A review of the relative performance of defensive sectors is equally revealing. Two defensive sectors, healthcare and consumer staples, are holding relative support and the other two, real estate and utilities, are trading in a sideways range. The relative strength shown by these sectors is an indication that the bears haven’t fully lost control of the tape.
In summary, the global market advance is being led by a handful of US technology stocks and, to a lesser extent, India. The narrowness of breadth amounts to a warning to investors.
Other warnings about stock market strength are emerging. Even as the WSJ
declared that a new bull market had begun for the NASDAQ Composite when it rallied 20% from June’s bottom, Mark Hulbert
disagreed and sounded a word of caution.
On the contrary, there have been a number of occasions during past bear markets in which the Nasdaq Composite index rallied by far more than 20%. There were three such rallies during the bear market that accompanied the bursting of the late 1990s internet bubble, for example. The most explosive of them occurred between early April and late May of 2001, during which this benchmark rallied more than 40%. I doubt that any investor who lived through the bursting of the internet bubble would look back and consider that rally to have been a new bull market.
It’s not just the volatile Nasdaq that has the ability to rally explosively during bear markets. The same is true for the more sedate, blue-chip dominated Dow Jones Industrial Average. There are three bear markets in the calendar maintained by Ned Davis Research in which the Dow also rallied more than 20%. The most spectacular of those rallies occurred over a five-week stretch in late 1931, when the Dow gained 35.1%. That rally occurred during some of the darkest days of the Great Depression, and once again I doubt any market historian would consider it to have been a bull market.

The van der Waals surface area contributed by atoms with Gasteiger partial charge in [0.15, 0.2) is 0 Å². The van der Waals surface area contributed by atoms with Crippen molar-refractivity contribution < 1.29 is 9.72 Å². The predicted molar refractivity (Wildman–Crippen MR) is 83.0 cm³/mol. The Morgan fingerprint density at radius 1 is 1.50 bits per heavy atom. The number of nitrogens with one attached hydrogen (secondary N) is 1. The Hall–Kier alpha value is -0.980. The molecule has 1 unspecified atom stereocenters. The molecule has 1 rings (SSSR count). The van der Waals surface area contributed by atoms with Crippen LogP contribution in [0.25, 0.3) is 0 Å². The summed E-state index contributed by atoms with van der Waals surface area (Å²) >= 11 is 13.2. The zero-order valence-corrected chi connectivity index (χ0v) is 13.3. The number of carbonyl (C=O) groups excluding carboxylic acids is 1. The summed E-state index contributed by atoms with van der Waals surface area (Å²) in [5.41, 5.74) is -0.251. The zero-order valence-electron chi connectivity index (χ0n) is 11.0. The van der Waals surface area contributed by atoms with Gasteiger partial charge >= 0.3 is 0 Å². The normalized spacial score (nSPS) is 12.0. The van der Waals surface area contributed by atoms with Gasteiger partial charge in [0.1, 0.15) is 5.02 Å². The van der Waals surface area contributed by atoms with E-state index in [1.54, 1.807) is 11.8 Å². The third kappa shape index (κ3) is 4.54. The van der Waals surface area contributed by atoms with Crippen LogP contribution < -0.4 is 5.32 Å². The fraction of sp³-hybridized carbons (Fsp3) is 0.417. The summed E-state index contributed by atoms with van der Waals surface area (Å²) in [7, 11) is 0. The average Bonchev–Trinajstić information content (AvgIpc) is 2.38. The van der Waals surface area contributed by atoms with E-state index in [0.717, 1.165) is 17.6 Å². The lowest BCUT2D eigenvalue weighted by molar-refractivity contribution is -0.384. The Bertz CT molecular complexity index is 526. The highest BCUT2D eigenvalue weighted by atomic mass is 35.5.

John Butters at FactSet
pointed out that S&P 500 earnings growth is becoming challenging. Q2 earnings growth was actually negative if the energy sector is excluded. Viewed in this context, the recent expansion in the S&P 500 forward P/E ratio raises valuation risk for the market.
The Energy sector is also the largest contributor to earnings growth for the S&P 500 for Q2 2022. The sector is reporting an aggregate year-over-year increase in earnings of $47.7 billion, while the S&P 500 overall is reporting an aggregate year-over-year increase in earnings of $31.1 billion. In fact, if the Energy sector is excluded, the S&P 500 would be reporting a year-over-year decline in earnings of 3.7% rather than a year-over-year increase in earnings of 6.7%.
Equity risk appetite factors are showing growing negative divergences. The relative performance of equal-weighted consumer discretionary to consumer staples is already lagging the S&P 500, and the gap with the high beta to low volatility baskets is starting to grow. Speculative growth stocks, as measured by ARK Innovation ETF, is still struggling with relative resistance and hasn’t achieved an upside relative breakout. View in isolation, these divergences are not actionable sell signals, but they are concerning when viewed in conjunction with the other warnings.
Subscribers received an email alert Friday that the VVIX, which is the volatility of the VIX Index, had flashed a short-term sell signal. In the past, a spike in the 5-day correlation between the S&P 500 and VVIX tended to resolve bearishly. There were 21 similar signals in the past five years. The market was flat or up in six cases (grey vertical lines) and fell in 15 (pink vertical lines).
My inner investor remains neutrally positioned at the asset weights specified by his investment policy. My inner trader just went short the market based on the spike in correlation between the S&P 500 and VVIX. Historically, the results of the sell signal should be known almost immediately and the trade will be stopped out if the market continues to advance in next few days. Good traders play the odds, but they also practise risk control.
Disclosure: Long SPXU